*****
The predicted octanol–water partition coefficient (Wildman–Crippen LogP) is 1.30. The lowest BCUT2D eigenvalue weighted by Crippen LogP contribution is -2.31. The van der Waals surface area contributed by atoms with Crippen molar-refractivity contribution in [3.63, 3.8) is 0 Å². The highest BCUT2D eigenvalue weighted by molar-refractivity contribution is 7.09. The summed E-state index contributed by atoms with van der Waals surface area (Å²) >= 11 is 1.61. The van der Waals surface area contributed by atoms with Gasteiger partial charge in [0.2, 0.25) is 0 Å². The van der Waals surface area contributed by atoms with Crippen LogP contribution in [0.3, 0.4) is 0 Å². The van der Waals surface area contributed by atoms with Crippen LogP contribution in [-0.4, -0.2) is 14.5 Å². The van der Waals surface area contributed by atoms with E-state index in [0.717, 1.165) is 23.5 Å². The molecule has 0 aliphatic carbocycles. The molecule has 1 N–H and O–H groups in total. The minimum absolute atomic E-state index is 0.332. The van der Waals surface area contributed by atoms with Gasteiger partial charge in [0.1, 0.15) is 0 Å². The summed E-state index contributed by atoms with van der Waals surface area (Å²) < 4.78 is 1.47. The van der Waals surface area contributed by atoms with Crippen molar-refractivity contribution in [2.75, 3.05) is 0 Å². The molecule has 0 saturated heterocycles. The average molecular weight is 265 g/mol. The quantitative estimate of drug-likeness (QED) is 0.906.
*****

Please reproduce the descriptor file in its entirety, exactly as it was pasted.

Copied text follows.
The predicted octanol–water partition coefficient (Wildman–Crippen LogP) is 1.30. The lowest BCUT2D eigenvalue weighted by Crippen LogP contribution is -2.31. The van der Waals surface area contributed by atoms with Crippen molar-refractivity contribution in [3.63, 3.8) is 0 Å². The highest BCUT2D eigenvalue weighted by molar-refractivity contribution is 7.09. The summed E-state index contributed by atoms with van der Waals surface area (Å²) >= 11 is 1.61. The van der Waals surface area contributed by atoms with Gasteiger partial charge in [0.2, 0.25) is 0 Å². The van der Waals surface area contributed by atoms with Crippen LogP contribution in [0.3, 0.4) is 0 Å². The van der Waals surface area contributed by atoms with Crippen LogP contribution in [-0.4, -0.2) is 14.5 Å². The van der Waals surface area contributed by atoms with E-state index in [0.717, 1.165) is 23.5 Å². The molecule has 0 aliphatic carbocycles. The molecule has 1 N–H and O–H groups in total. The minimum absolute atomic E-state index is 0.332. The van der Waals surface area contributed by atoms with Gasteiger partial charge in [0.1, 0.15) is 0 Å². The summed E-state index contributed by atoms with van der Waals surface area (Å²) < 4.78 is 1.47. The van der Waals surface area contributed by atoms with Crippen molar-refractivity contribution in [2.75, 3.05) is 0 Å². The molecule has 0 saturated heterocycles. The average molecular weight is 265 g/mol. The quantitative estimate of drug-likeness (QED) is 0.906.